The problem with Patrick is that most of us are more familiar with the legends than the facts of his life. For that reason, Saint Patrick’s Day is a perfect opportunity to bring a hero of the faith alive in our homes.
The story of Patrick of England who became an unlikely missionary to Ireland is riveting. Patrick’s story, in and of itself, would make for a great “story night” with a family. Much of the true story of Patrick is left out of the sanitized celebration at schools and community events. Brush up on Patrick’s story here. (Even more St. Patrick’s Trivia available here.)
Patrick is said to have died on March 17th, 460 AD. Therefore, his Feast Day (or St. Patrick’s Day, as we call it) is held on the anniversary of his death. It was common in ancient times for Christ-followers to put more emphasis on the annual celebration of a person’s death than their birth. This is partly due to their belief that a Christian’s death was actually a second birth, a birth into Heaven.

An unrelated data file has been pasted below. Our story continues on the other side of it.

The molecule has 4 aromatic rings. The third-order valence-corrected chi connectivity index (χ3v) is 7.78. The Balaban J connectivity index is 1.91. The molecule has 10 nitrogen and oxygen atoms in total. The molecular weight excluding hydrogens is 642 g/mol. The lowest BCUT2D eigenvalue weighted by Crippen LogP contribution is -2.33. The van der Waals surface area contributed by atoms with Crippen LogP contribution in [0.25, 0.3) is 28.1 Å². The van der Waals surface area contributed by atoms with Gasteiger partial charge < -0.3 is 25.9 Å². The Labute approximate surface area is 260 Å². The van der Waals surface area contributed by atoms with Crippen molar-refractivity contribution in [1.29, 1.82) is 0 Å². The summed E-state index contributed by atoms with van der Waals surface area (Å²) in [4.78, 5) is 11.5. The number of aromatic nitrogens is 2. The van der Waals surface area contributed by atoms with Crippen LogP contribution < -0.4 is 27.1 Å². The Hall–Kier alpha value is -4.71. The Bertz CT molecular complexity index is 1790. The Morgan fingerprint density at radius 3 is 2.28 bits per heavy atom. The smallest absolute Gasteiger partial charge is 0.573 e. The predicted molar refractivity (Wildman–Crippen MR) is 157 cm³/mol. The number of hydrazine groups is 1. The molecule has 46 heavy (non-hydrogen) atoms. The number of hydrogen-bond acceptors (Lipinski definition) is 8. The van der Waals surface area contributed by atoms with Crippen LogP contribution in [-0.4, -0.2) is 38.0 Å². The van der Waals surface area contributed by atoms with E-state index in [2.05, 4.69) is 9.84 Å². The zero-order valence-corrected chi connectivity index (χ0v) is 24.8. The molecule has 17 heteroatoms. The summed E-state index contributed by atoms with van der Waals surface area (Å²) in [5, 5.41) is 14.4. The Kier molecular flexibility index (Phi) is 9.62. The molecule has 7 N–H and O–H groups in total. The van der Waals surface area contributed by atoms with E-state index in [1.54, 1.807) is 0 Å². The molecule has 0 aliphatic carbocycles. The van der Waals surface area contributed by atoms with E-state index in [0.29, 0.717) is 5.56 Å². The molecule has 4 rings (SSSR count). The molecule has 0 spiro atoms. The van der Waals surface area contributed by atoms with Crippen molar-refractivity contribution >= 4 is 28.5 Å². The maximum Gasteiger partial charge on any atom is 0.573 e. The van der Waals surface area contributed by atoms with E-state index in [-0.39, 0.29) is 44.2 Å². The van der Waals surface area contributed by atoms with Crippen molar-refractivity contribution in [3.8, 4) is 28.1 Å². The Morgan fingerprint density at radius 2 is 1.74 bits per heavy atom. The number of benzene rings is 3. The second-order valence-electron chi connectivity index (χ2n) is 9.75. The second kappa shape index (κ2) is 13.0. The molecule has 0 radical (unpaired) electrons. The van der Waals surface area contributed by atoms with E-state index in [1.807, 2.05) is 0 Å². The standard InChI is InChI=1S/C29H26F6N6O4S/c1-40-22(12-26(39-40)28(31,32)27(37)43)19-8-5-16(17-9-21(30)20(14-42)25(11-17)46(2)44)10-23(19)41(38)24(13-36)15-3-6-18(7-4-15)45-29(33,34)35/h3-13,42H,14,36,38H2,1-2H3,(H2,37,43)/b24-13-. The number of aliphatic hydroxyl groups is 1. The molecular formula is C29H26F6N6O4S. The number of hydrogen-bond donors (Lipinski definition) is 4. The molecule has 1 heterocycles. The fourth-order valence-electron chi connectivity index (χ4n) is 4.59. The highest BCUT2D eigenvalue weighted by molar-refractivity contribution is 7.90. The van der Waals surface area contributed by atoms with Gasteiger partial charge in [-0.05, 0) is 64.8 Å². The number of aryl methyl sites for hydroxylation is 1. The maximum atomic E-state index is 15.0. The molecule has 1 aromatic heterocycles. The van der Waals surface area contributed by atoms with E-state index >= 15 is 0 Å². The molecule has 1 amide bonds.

- PRAY the Prayer of Saint Patrick. Get it here.
- EAT traditional or fun Irish-themed food. Recipes here.
- TEACH the true story of Saint Patrick. Again, here.
- SHOW how a 3-leaf clover can represent a Christian Cross (and each leaf can teach/represent a member of the Trinity: Father, Son, Spirit)
- CRAFT/COLOR with the littlest ones. Ideas here.
Most importantly, don’t let the traditional celebrations of Saint Patrick’s Day get in the way of sharing with your kids the deep faith of a man named Patrick!